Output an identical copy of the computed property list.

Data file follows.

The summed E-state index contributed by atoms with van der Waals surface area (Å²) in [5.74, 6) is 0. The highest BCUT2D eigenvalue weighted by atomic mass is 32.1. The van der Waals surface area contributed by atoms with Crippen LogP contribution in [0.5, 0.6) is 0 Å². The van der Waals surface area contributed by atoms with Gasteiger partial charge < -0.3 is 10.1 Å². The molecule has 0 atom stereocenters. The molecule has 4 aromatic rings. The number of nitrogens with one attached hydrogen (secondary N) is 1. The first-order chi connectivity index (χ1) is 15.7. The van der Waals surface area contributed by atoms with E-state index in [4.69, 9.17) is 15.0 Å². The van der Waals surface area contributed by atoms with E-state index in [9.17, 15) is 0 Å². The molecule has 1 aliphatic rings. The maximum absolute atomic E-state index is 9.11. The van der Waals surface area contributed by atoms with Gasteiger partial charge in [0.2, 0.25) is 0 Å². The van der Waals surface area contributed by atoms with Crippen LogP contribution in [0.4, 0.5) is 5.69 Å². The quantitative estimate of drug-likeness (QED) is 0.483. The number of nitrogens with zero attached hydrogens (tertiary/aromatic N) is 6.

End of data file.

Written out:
The summed E-state index contributed by atoms with van der Waals surface area (Å²) in [5.74, 6) is 0. The highest BCUT2D eigenvalue weighted by atomic mass is 32.1. The van der Waals surface area contributed by atoms with Crippen LogP contribution in [0.5, 0.6) is 0 Å². The van der Waals surface area contributed by atoms with Gasteiger partial charge < -0.3 is 10.1 Å². The molecule has 0 atom stereocenters. The molecule has 4 aromatic rings. The number of nitrogens with one attached hydrogen (secondary N) is 1. The first-order chi connectivity index (χ1) is 15.7. The van der Waals surface area contributed by atoms with E-state index in [4.69, 9.17) is 15.0 Å². The van der Waals surface area contributed by atoms with E-state index in [9.17, 15) is 0 Å². The molecule has 1 aliphatic rings. The maximum absolute atomic E-state index is 9.11. The van der Waals surface area contributed by atoms with Gasteiger partial charge in [0.2, 0.25) is 0 Å². The van der Waals surface area contributed by atoms with Crippen LogP contribution in [0.4, 0.5) is 5.69 Å². The quantitative estimate of drug-likeness (QED) is 0.483. The number of nitrogens with zero attached hydrogens (tertiary/aromatic N) is 6.